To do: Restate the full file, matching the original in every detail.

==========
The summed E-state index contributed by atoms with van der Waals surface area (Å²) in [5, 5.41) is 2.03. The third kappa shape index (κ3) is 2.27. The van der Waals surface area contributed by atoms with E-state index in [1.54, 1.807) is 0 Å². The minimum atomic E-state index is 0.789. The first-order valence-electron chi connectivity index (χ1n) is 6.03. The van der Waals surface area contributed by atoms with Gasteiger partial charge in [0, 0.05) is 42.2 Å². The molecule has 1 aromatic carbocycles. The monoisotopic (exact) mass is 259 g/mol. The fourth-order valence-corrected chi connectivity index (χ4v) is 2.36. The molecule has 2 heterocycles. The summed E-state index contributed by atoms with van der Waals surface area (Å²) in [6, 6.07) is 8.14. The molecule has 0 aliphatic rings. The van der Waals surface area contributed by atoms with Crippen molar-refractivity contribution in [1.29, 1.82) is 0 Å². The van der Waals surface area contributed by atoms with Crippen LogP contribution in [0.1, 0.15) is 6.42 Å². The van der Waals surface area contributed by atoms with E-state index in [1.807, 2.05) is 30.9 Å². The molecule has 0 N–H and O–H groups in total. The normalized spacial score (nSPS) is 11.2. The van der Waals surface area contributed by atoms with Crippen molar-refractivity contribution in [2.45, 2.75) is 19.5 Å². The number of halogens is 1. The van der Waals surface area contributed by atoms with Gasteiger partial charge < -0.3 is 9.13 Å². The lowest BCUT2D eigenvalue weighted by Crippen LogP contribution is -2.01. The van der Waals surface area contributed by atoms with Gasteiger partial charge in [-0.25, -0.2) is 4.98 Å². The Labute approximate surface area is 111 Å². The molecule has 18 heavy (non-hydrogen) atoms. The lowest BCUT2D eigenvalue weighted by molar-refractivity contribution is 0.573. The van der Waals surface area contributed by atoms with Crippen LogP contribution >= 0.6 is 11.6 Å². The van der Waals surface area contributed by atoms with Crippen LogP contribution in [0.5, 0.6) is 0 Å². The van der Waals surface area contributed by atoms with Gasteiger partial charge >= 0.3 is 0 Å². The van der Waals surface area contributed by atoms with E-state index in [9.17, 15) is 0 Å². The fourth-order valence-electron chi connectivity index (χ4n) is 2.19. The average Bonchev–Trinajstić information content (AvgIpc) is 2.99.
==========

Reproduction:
The summed E-state index contributed by atoms with van der Waals surface area (Å²) in [5, 5.41) is 2.03. The third kappa shape index (κ3) is 2.27. The van der Waals surface area contributed by atoms with E-state index in [1.54, 1.807) is 0 Å². The minimum atomic E-state index is 0.789. The first-order valence-electron chi connectivity index (χ1n) is 6.03. The van der Waals surface area contributed by atoms with Gasteiger partial charge in [0, 0.05) is 42.2 Å². The molecule has 1 aromatic carbocycles. The monoisotopic (exact) mass is 259 g/mol. The fourth-order valence-corrected chi connectivity index (χ4v) is 2.36. The molecule has 2 heterocycles. The summed E-state index contributed by atoms with van der Waals surface area (Å²) in [6, 6.07) is 8.14. The molecule has 0 aliphatic rings. The van der Waals surface area contributed by atoms with Crippen molar-refractivity contribution in [1.29, 1.82) is 0 Å². The van der Waals surface area contributed by atoms with Crippen LogP contribution in [0.1, 0.15) is 6.42 Å². The van der Waals surface area contributed by atoms with E-state index in [1.807, 2.05) is 30.9 Å². The molecule has 0 N–H and O–H groups in total. The normalized spacial score (nSPS) is 11.2. The van der Waals surface area contributed by atoms with Crippen molar-refractivity contribution in [2.45, 2.75) is 19.5 Å². The number of halogens is 1. The van der Waals surface area contributed by atoms with Gasteiger partial charge < -0.3 is 9.13 Å². The lowest BCUT2D eigenvalue weighted by Crippen LogP contribution is -2.01. The van der Waals surface area contributed by atoms with Gasteiger partial charge in [-0.25, -0.2) is 4.98 Å². The Labute approximate surface area is 111 Å². The molecule has 18 heavy (non-hydrogen) atoms. The lowest BCUT2D eigenvalue weighted by molar-refractivity contribution is 0.573. The van der Waals surface area contributed by atoms with Crippen LogP contribution >= 0.6 is 11.6 Å². The van der Waals surface area contributed by atoms with Crippen LogP contribution in [0.5, 0.6) is 0 Å². The van der Waals surface area contributed by atoms with Gasteiger partial charge >= 0.3 is 0 Å². The van der Waals surface area contributed by atoms with E-state index in [9.17, 15) is 0 Å². The fourth-order valence-electron chi connectivity index (χ4n) is 2.19. The average Bonchev–Trinajstić information content (AvgIpc) is 2.99.